Health Sciences Bulletin

Financial Information

  • Tuition and Fees

    Tuition and Fees

    For information on tuition, fees and New York State residency visit Bursar/Student Accounts.

    New York State Residency 

    As a University center of the State University of New York (SUNY), Stony Brook University is bound by the State policy regarding eligibility for the New York State Resident tuition rate.

    The initial determination of residency is made at the time of admission to the University. Students with missing and/or conflicting information on their initial application to the University are initially coded as non-resident, pending verification of their residency status.

    Students who indicate that they are residents of the state on their initial University application may be asked to complete a residency application to verify their status. Failure to complete this application can result in the student being charged at the non-resident tuition rate.

    All students are encouraged to verify their tuition billing rate as soon as bills are posted. It is a student's responsibility to follow up with the Office of Student Accounts if they feel that their tuition billing rate is not correct. Such students must complete a Residency Application by the second week of classes in order to have their application considered for the current term. Residency Applications cannot be reviewed retroactively.

  • Payment Procedures

    Payment Procedures

    Payment is made by check or credit card (MasterCard, Visa, American Express and Discover). Payments can be made online through SOLAR. Students receiving financial aid will have a deferment on their accounts equal to the amount of the award. Tuition, fees, health insurance, campus room and meal charges (not campus apartments) may be deferred.

    Students making payment after the published due dates will be required to pay a late payment fee. Those students who register on or after the first day of classes in a given term will be required to pay a registration fee. The late registration period ends at the close of the second week of classes of each academic period. Students failing to meet financial obligations may be subject to additional fees/fines for collection agency charges.

    Failure to satisfy their financial obligation in any given term will prevent students from receiving transcripts and diplomas, as well as being permitted to register for future terms and apply for on-campus housing. Delinquent accounts may be transferred to private collection agencies or the New York State Attorney General’s Office for collection, and are subject to additional fee/fines and interest from the collection agency. Nonpayment does not constitute official withdrawal.  Failure to attend classes will not relieve students of their financial obligation or entitle them to a refund. The date of official withdrawal determines eligibility for any refunds in accordance with the University refund policy.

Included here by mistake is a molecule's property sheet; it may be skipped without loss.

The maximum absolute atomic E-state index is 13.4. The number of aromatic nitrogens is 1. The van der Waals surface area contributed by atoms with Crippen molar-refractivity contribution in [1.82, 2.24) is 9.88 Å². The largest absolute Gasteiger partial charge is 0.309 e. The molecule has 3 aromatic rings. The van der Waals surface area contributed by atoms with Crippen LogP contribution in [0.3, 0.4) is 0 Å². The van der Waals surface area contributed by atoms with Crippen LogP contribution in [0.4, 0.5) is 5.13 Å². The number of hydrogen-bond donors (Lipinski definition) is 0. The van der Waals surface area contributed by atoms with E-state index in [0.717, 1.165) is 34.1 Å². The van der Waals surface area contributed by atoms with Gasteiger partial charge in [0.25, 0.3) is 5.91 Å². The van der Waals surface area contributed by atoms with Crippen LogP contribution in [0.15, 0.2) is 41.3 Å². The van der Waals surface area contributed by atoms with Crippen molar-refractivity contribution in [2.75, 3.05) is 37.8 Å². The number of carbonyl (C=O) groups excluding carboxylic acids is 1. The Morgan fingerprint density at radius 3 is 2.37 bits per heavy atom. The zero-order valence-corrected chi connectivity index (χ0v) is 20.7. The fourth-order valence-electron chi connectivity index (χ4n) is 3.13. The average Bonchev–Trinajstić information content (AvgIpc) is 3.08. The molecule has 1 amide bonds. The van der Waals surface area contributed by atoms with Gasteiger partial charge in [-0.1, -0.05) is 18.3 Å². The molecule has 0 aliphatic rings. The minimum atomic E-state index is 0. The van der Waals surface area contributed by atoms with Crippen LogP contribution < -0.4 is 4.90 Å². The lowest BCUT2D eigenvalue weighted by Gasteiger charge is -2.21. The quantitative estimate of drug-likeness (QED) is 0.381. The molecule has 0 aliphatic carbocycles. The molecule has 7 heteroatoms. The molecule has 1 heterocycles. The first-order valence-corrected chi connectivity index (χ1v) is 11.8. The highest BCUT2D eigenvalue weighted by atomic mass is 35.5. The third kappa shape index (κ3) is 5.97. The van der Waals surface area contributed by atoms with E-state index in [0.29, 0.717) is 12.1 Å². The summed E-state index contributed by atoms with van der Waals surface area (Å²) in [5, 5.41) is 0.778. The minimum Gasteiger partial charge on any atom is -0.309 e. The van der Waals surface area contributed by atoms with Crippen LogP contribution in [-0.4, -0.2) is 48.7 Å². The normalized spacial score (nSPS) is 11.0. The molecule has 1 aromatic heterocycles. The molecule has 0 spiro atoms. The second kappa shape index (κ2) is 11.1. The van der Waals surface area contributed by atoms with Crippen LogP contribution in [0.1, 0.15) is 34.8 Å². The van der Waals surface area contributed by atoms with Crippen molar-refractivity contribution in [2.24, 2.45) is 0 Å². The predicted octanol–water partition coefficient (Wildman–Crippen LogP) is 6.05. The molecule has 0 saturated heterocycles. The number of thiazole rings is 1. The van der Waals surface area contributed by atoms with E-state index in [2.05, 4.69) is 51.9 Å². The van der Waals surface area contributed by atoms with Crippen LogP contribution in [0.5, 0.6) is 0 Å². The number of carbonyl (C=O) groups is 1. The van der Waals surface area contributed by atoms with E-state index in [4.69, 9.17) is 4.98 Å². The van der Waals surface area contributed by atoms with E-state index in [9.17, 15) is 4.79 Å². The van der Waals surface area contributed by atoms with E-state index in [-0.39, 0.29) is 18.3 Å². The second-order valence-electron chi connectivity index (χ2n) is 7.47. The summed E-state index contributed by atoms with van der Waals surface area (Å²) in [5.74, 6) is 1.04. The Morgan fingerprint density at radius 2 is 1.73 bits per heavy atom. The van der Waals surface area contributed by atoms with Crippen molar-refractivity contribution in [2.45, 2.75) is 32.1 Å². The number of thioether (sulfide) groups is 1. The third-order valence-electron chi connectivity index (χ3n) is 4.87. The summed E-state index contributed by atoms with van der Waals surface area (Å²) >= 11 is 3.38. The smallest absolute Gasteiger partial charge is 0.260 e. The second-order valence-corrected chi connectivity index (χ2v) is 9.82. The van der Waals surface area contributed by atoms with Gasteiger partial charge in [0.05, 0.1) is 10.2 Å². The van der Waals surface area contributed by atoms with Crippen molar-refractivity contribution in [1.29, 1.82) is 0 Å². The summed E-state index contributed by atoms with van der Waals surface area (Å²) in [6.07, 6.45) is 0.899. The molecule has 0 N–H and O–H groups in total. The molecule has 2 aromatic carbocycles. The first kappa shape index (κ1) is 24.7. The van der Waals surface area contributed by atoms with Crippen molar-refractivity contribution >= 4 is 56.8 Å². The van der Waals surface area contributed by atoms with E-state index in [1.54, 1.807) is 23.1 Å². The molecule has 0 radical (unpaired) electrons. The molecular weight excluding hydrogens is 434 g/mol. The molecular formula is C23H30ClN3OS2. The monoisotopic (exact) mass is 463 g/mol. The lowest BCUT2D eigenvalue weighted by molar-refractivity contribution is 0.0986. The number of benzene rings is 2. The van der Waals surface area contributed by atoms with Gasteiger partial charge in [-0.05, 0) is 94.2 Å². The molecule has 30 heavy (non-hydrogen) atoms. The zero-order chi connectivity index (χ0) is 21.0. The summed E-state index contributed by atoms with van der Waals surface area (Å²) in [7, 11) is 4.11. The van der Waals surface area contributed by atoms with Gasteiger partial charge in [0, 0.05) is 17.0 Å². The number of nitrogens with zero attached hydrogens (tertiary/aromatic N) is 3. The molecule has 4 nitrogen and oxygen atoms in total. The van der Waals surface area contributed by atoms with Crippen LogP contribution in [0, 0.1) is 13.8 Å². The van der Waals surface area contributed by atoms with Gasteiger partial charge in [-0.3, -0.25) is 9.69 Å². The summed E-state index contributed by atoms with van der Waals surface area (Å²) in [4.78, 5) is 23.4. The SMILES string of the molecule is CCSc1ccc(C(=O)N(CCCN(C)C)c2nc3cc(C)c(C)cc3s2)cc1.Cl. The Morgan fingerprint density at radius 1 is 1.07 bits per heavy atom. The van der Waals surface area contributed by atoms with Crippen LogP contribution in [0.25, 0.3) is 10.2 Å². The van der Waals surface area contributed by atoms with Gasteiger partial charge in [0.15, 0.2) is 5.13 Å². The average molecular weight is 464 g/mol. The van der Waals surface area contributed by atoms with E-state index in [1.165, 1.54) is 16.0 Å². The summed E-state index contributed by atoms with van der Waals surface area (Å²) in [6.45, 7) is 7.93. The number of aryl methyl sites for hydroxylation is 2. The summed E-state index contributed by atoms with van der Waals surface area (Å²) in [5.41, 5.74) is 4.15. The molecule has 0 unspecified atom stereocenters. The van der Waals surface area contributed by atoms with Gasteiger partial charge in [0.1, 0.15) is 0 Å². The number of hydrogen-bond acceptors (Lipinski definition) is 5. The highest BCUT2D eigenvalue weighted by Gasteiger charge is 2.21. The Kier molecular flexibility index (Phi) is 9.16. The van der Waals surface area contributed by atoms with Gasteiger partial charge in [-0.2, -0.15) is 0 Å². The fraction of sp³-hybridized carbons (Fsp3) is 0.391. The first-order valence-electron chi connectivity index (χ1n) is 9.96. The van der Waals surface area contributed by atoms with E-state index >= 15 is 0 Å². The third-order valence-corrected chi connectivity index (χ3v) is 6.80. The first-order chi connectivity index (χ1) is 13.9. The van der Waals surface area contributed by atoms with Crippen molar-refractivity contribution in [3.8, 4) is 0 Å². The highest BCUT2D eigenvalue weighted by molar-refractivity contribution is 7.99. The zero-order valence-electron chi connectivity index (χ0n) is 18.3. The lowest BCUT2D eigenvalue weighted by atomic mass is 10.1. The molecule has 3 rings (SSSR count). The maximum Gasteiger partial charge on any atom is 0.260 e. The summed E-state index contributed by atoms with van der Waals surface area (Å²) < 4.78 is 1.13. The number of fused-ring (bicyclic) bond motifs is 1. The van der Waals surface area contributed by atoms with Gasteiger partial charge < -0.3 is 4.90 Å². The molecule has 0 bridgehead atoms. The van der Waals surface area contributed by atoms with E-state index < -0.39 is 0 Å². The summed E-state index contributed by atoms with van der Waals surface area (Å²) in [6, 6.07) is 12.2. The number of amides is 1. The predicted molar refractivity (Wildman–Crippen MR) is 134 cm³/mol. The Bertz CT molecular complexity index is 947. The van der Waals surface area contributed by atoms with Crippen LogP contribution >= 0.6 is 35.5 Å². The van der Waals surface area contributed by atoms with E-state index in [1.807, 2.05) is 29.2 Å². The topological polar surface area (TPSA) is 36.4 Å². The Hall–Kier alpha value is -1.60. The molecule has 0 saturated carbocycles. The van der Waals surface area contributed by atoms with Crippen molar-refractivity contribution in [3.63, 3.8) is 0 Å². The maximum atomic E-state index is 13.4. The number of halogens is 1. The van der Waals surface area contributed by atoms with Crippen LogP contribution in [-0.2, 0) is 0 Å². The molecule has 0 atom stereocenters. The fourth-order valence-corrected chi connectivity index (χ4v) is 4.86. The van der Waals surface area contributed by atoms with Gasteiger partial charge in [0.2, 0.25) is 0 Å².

All students, after registering for classes, will be able to review their billing statement electronically on the Student On-Line Access to Records (SOLAR) system. No paper billing statement is printed or mailed. Students will be sent due date notifications through the SOLAR system and to their primary email address with the University. The SOLAR system is the primary method in which official communications regarding a student’s account are sent, so it is important to check it often. Students who wish to register after the cut-off date will be required to make payment or properly defer their entire bill in order to register.

    Time Option Payment Plan (TOPP)

    The University offers a Time Option Payment Plan (TOPP) that allows the student to make equal and consecutive payments throughout the semester. There is a processing fee to help defray the administrative expenses of the program. The Time Option Payment Plan is a semester-based program, and enrollment, if desired, must be completed each term. A nonrefundable processing fee is charged each term. For more information, please contact student accounts, (631) 632-2455 or  Enrollment is completed on SOLAR.

    Payment and Anticipated Aid

    The electronic bill will list University charges less any anticipated aid. Anticipated aid is entered on the student’s account only after the financial aid award process has been completed. Only charges for tuition, fees, campus room and meal charges (not charges for graduate campus apartments) may be covered by anticipated aid. The following types of awards may be considered “anticipated aid:”

    • Federal Perkins Loan and Federal Supplemental Educational Opportunity Grant (SEOG)
    • NYS Tuition Assistance/Regents Scholarship Awards
    • Federal Pell Grants
    • Federal Stafford Loans
    • Educational Opportunity Program (EOP)
    • Private scholarship if a letter from the donor organization is submitted to the Student Accounts Office prior to the billing due date

    If the current bill does not reflect anticipated financial aid, the student must pay the amount due by the date indicated. If financial aid is received after the bill is paid, the student will be eligible for a refund. Failure to apply for financial aid in a timely manner does not relieve students from the obligation to meet all payment deadlines or late payment fees. 

  • Insurance Programs


    Stony Brook University automatically bills all full-time, matriculated students for a health insurance plan.

    This plan pays for most medically necessary bills, such as doctor visits, hospitalization, prescriptions, emergency room, lab testing, diagnostic testing, surgery, mental health counseling, etc. The plan covers students anywhere in the world, every day, no matter whether on campus or on semester breaks.  All School of Medicine, School of Dental Medicine, School of Nursing, and other professional Health Sciences students are billed for an additional rider, which covers high costs of potential clinical incidents.